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FCC Launches Plan for Certification of Smart Tech Devices

Think of voluntary program as the Energy Star of cybersecurity

spinner image an american flag over a stylized microchip

Some consumers have been hesitant to embrace “smart” fitness trackers, refrigerators, home monitoring systems, microwaves, baby monitors, thermostats, TVs and other always-connected-to-the-internet electronics and appliances.

Why? These devices are vulnerable to cyberattacks.

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The Biden administration wants to alleviate such fears. On July 18, the White House announced a voluntary, government-backed cybersecurity program to help consumers make informed purchasing decisions on the security of smart devices.

Chairwoman Jessica Rosenworcel of the Federal Communications Commission (FCC) proposed the U.S. Cyber Trust Mark program, as it's being called. Products that meet certification requirements will display a shield-shaped logo.

Internet of things, or IoT devices bring tremendous benefits.” Rosenworcel says. “But this interconnection can also bring new security risks.” She compares the initiative to the U.S. Energy Department’s Energy Star program, designed decades ago to promote energy efficiency.

Several major appliance, consumer products and electronics manufacturers and retailers have made voluntary commitments to bolster cybersecurity for the products they sell, the administration says. They include Amazon, Best Buy, Google, LG Electronics USA, Logitech and Samsung.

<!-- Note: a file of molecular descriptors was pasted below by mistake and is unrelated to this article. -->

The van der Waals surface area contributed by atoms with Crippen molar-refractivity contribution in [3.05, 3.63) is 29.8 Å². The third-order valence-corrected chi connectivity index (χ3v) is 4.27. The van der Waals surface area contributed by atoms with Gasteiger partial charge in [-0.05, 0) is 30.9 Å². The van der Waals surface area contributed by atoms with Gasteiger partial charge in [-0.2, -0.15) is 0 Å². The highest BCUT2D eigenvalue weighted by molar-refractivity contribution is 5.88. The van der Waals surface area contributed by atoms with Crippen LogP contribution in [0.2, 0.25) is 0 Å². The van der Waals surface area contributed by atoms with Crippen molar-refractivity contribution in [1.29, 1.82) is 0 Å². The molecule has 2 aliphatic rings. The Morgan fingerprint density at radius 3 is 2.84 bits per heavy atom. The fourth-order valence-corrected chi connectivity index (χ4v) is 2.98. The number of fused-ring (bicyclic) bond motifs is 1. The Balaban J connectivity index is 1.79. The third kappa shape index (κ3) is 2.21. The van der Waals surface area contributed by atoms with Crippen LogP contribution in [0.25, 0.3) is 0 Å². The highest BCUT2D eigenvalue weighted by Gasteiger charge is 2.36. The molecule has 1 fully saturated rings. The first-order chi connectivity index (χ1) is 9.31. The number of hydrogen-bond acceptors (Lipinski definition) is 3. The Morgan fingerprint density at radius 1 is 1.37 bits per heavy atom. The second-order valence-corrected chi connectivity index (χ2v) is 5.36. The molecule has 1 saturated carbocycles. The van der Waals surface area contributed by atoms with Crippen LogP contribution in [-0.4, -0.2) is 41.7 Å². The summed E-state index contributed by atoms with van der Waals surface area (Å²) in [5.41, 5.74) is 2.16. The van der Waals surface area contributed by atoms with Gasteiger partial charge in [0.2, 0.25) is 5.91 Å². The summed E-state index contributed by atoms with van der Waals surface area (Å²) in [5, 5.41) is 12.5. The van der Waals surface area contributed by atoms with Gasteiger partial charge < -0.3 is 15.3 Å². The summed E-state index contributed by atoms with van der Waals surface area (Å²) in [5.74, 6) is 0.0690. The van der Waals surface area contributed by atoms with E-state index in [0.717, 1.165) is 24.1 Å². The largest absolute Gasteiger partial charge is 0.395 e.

“Poorly secured products can enable attackers to gain footholds into American homes and offices and steal data and cause disruption,” says Anne Neuberger, deputy national security advisor for cyber and emerging technology at the National Security Council. “Recent vulnerabilities in these devices have shown just how easily a bad actor can exploit these devices to deploy botnets and conduct surveillance.”

When will products with the Cyber Trust Mark logo show up?

The FCC will solicit public comments on the program, which the government expects to have in place in late 2024. Products will appear on the market soon after. The agency is also applying to register a trademark with the U.S. Patent and Trademark Office .

The process is not fast, a senior administration official said. But the next year and a half or so will allow the public and manufacturers to become familiar with the U.S. Cyber Trust Mark.

How do products earn the mark?

The National Institute of Standards and Technology (NIST) has published certification standards. The standards include a combination of robust passwords, data protection, software updates and incident-detection capabilities. NIST also wants to establish a separate set of rules for consumer-grade routers, typically the gateway to the internet in people’s homes and deemed at higher risk for eavesdropping, password theft and other concerns.

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The administration, including the Cybersecurity and Infrastructure Security Agency, plans to help the FCC educate consumers to seek out the new label when making purchasing decisions. And they’ll be pushing major retailers to prioritize labeled products on store shelves or online.

Beyond the logo, consumers will be able to access a QR code that links products to a national registry of certified products. The White House wants to bring in the Justice Department to establish oversight and help build trust in the program and the State Department to ensure the U.S. program will complement international standards.

It is also asking the Energy Department, in tandem with National Laboratories and industry partners, to come up with certificate parameters for smart electric meters and power inverters. These devices are expected to be key components in a clean smart grid of the future.

The use of labels to attempt to simplify technology for consumers is a hallmark of the Biden administration. In late 2022, the FCC adopted broadband nutrition labels that promise to help people shopping for high-speed internet. The concept is expected to be in use by mid-2024.

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